At St Lucia’s Ladera Resort, the Magic of the Perfect View


Above: Ladera (all photos by CJ)

By Alexander Britell

SOUFRIERE — There they are. That ancient pair of green-tree-clothed towers, the Pitons, the jewels that give lush St Lucia its sheen.

Something about these geological formations has long transfixed the traveler.


And at the 37-suite Ladera, the only resort that’s right on their back, I discover why.

Yes. The Pitons are stationary. They are not going anywhere, and will not move again.


They are stationary, but you can watch them.

It’s magnetism, or perhaps magic, but when you’re near these things you simply must look at them. And keep looking.

I was reminded of the Pantheon in Rome, the kind of monument that stands still, frozen in time, but pulses with energy.


Above: the view from the bar

Ladera’s life as a resort dates back to 1992, revolutionizing hotel design with an “open wall” concept — one that omitted the fourth wall to better frame what just might be the Caribbean’s best view.

Today, The property is the Caribbean’s most luxurious eco-lodge: wood-walled, intimate luxury-lodge-style units, each of which has its own pool and that intoxicating view of the Pitons.


Above: the Paradise Ridge suites

It’s the only resort actually located on the UNESCO World Heritage Site that is the Pitons, Gros Piton and Petit Piton, together.

There’s an excellent restaurant, Dasheene, and a homey bar helmed by a true Caribbean character called Barley.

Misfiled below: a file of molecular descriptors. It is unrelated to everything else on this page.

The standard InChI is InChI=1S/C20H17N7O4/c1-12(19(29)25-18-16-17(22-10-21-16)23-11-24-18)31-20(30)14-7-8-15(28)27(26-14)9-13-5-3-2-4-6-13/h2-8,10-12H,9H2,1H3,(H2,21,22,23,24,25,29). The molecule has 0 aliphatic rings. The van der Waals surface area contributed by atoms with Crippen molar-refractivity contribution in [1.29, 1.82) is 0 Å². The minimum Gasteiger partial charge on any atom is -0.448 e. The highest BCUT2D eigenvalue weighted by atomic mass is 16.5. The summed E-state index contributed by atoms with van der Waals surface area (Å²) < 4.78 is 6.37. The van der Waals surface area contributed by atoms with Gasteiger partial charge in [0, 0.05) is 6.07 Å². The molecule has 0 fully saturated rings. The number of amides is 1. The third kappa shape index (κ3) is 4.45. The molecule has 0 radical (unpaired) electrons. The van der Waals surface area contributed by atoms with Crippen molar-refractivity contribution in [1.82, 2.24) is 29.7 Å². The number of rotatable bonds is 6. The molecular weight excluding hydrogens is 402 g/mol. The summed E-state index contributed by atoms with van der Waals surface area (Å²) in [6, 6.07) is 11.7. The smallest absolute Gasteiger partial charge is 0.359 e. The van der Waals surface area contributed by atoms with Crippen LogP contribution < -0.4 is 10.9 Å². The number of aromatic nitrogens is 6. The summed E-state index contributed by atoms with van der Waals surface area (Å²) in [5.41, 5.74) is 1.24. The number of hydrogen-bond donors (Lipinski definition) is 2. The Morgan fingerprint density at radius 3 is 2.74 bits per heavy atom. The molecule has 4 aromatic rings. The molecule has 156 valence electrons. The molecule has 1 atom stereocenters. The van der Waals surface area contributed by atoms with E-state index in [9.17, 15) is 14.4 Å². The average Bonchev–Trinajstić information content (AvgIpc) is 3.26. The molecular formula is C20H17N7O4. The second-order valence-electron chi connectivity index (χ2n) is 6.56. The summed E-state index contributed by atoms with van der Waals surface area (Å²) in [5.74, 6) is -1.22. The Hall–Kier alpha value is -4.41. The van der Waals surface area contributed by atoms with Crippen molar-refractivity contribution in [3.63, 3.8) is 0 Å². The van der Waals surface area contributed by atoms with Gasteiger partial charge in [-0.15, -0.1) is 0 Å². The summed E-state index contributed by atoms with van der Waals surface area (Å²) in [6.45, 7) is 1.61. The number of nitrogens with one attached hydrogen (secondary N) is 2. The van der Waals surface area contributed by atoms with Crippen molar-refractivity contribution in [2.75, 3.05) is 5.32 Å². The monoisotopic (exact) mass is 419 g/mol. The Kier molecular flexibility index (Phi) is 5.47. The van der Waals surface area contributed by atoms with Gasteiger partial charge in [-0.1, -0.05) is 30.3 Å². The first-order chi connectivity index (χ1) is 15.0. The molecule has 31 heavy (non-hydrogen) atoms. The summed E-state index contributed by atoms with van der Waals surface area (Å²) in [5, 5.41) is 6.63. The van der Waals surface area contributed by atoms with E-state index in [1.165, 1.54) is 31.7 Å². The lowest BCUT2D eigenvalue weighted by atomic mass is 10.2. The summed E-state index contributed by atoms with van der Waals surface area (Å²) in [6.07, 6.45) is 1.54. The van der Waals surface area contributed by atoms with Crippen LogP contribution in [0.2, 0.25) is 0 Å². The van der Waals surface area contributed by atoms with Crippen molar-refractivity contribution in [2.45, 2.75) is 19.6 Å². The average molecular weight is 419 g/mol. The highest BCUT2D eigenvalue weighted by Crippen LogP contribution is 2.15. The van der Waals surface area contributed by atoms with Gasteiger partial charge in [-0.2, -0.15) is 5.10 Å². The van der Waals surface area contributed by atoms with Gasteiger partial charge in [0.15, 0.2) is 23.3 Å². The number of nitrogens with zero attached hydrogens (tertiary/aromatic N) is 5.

But it’s hard to extricate the resort from the Pitons themselves.


This is a place that makes it its calling to merge with nature: its on site carving studio uses locally sourced, sustainable wood to make just about everything, most of which is adorned by the masterful hand of craftsman Boniface Modeste.

I stayed in one of the resorts new units, a Paradise Ridge villa.

It was a marvel of a thing, with towering pillars carved by Modeste, a rather large private pool and a detailed, artful design that made me feel as though I were staying in a work of art.


But the room disappeared; the amenities invisible, the tiles and the carvings gone. Soon after I entered.

Looking through the missing fourth wall, there was no resort- there was only the Pitons, with their awesome pull, making me watch them, sometimes for hours.


The room merged with the view – the room was the view, a kind of oneness with nature that’s talked about far more often than realized.

Ladera doesn’t just have a sense of place, a sense of the Pitons, of St Lucia.

It is this place.

And so I thought to myself. Where does Ladera end and the Pitons begin?


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